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So my problem is that I can't seem to figure out how to 'set tellp()' to the beginning of a particular line and then replace it with a new one. I've also just realised that I'm going to have to also figure out how to avoid writing over any of the next line too.. I should probably be able to figure that out though. This is what I've tried so far

std::fstream indiLine;
indiLine.open ("indiTest.mdl",std::ios::in | std::ios::out); //| std::ios::app);
if (indiLine.is_open())
{
   std::string inOut;
   int line_num = 0;
   //find line
   while (getline(indiLine,inOut))
   {
         if (line_num-1 == vNum) //stop at a particular line of text denoted by vNum
         {  std::cout << inOut << std::endl ;
            break; }
         line_num++;
   }
   indiLine.seekp(indiLine.tellg());
   indiLine << "R";
   indiLine.close();
}
else{ debugOut("Save Failure On Open",500); }


and the output for the particular lines I've tested:

Quote:
before subroutine;
X200Y200Z200E8D5
X-200Y200Z200E1D5
after subroutine;
X200Y200Z20RE8D5
X-200Y200ZR00E1D5

and those are the 8th and 9th lines when 'vNum' is at 5 and then 6 so they should be the 6th and 7th lines. Or rather those are the ones I'm after, in these particular instances.
so tellg() is giving me the wrong position.. If it was at the end of the line I could have just done something like
indiLine.seekp(indiLine.tellg-inOut.length());

but it's not so I don't really know what to do. Also it seems likely to me that I won't be able to just deduct an 'int' from the type that 'tellg()' returns.
Any hints on what to do to solve it this way would be really great and if I'm going at it from the completely wrong angle let me know what you have in mind, even better. Thanks guys, you're all awesome. :)
Posted
Updated 3-May-20 5:25am
Comments
Jochen Arndt 7-Nov-13 10:14am
   
Replacing lines in files can only be done when the replacement string has the same length as the line in the file. Otherwise you would overwrite content of the next line or have remaining characters. If you want to replace lines with different lengths, you have to read the file into memory, perform the replacement and write the new content back to the file.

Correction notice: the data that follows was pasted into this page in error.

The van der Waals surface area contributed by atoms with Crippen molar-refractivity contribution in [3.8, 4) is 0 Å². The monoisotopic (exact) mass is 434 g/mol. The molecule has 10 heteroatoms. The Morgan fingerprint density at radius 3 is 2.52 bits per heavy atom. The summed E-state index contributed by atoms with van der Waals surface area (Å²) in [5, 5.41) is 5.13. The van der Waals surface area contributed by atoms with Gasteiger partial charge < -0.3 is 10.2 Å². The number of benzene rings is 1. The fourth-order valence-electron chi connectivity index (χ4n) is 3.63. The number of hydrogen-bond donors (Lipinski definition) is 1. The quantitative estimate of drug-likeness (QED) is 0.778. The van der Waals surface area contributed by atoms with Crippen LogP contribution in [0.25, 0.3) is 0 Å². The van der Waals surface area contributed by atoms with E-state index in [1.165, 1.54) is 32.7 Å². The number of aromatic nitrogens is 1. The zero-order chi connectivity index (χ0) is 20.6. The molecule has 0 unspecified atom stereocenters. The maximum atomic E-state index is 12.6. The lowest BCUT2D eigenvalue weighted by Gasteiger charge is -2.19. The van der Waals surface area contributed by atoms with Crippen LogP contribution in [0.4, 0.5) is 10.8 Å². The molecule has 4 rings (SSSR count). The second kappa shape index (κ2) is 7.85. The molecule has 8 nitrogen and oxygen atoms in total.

After calling getline(), the position returned by tellg() points to the next line. To get the position for the begin of line, just store the previous position in a variable and use this for seeking (set the variable to 0 upon start and use tellg() as last command inside the loop).

1 solution

The most direct and relatively safe way of line editing a file is to:

Open your source file
Open a destination file
Read each line in turn from the source file:
- if it's not the correct line then write the line to the destination file
- if it's the line you want discard it and copy the new line to the destination file

Delete the source file
Rename the destination file

This has the advantage of not losing you any data if something goes horribly wrong! If it goes pear shaped an exception carries you out of the loop, everything gets closed and tidied up neatly. It can be a bit slow but personally I'll take a greater chance of being correct over fast any day.
   
Comments
James kingswell 7-Nov-13 11:47am
   
Thanks :) sounds perfect. How would I go about renaming the destination file? does fstream have the capability? what would I use? I haven't really used file storage much.. :/
Aescleal 7-Nov-13 11:59am
   
Streams don't know about files so I'd go for std::remove and std::rename, unless you've got access to boost::filesystem.

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